My name is Guy and this is my first post in this forum. I am here because I want to build a wooden drift boat and, undoubtedly, I will occasionally need advice of the pool of experts and experienced drift boat builders on this forum.
In preparation for this project I have read and studied three books: Drift Boats and River Dories by R. L. Fletcher, Boatbuilding with Plywood by G. L. Witt, and Covering Wooden Boats with Fiberglass by A. H. Vaitses. I have also developed my own set of construction plans based off of the "Original McKenzie Double-Ender with Transom" in Fletcher's book. I used and MS Excel spreadsheet to calculate all of the dimensions, cut angles, compound angles, and bevel angles of all frame components and I used Pilot3D software to calculate the as-cut dimensions of the plywood sides and bottom. At this point I am pretty comfortable with the mechanics of construction and I think that I am just about ready to start purchasing lumber.
Presently, I plan to use Meranti Hydro-Tek plywood; 1/4-in. on the sides and 1/2-in. on the bottom. I found plenty of places to purchase these materials, but they are all far away from Idaho Falls, Idaho, and as a result shipping costs more than the materials. Are any of you aware of a business within a few hundred miles of Idaho Falls that sells this plywood? I have a few requests in to the local lumber companies, but I have yet to talk with someone who has heard of this material before.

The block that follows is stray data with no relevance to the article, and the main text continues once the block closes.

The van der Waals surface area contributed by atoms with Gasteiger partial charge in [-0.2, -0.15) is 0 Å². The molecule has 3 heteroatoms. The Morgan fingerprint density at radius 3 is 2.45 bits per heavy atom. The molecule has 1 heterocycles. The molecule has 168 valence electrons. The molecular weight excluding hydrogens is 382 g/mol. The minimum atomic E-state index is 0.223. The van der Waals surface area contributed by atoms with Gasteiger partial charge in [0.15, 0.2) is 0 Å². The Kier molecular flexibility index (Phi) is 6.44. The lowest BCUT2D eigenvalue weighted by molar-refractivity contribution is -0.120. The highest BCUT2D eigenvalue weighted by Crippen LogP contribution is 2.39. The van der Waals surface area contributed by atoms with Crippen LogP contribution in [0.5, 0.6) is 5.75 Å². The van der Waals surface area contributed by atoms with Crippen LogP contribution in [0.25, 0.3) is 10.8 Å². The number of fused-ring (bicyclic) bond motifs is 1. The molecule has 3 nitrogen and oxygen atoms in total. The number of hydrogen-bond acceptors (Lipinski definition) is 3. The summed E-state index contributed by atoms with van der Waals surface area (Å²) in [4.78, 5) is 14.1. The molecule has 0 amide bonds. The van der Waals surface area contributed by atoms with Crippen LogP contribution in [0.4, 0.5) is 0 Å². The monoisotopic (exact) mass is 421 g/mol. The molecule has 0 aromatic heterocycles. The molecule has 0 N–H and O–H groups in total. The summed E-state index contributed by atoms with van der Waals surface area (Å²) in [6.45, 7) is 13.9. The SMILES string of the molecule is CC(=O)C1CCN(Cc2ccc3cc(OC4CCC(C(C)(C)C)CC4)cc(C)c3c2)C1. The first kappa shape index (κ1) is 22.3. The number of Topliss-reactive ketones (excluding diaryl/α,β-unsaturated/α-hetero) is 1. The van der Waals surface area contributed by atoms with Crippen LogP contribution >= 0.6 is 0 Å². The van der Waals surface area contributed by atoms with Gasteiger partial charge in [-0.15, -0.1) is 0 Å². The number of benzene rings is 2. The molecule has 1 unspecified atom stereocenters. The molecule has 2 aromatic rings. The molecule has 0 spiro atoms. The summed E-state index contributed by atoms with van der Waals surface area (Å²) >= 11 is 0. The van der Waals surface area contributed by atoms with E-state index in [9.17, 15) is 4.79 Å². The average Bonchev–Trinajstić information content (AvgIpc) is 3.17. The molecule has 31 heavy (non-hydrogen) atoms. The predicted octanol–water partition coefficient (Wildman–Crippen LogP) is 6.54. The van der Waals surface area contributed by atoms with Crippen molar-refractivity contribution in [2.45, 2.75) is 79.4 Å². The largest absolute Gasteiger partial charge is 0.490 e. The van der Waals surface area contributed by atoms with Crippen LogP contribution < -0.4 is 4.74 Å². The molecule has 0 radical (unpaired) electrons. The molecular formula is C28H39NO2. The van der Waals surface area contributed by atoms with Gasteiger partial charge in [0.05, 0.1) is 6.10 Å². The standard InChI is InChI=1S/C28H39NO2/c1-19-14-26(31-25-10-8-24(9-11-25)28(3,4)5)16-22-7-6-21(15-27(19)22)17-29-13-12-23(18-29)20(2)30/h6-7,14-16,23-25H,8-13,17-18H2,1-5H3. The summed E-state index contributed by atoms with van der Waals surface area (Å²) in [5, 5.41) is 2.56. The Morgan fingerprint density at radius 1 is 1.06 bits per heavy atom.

I also plan to use Port Orford Cedar (CVG) for the straight frame sections and White Oak (quater sawn) for the bent frame sections (chine logs and sheer rails).
Thank you, Guy
Martinac. Plan B. I originally thought I fill the old scarfs with fiberglass and epoxy. I tried one and it didn’t go well so I abandoned that plan. Instead I’m installing proper Dutchmen repairs. Once again I routered the scarfs, but this time with straight edges. Then I made patterns to cut the 1/4-inch plywood Dutchmen.
Martinac. One set of inside panels installed in the bow. Three more sets to go. I bed the panels in 3M 5200, not epoxy as I mentioned earlier. The panels are also secured with 1/4-20 silicon bronze machine screws that are recessed from the outside. Can’t tighten them too much else the heads will pull through the plywood. I’m not entirely satisfied with the situation, but I’ll just keep moving forward.
Martinac. I’m curtailing work on the Martinac’s hull until next spring. I cleaned and organized the work area around the Martinac and moved many tools and supplies back to my garage at home. This winter I’ll focus my attentions back to the Chris Craft. But I will also start working on the Martinac’s engine. Here I’m cleaning the raw water pump. Like the transmission, the water pump is also obsolete. I hope these obsolete components have a little more life in them. A new engine and transmission for the Martinac would cost about $14k.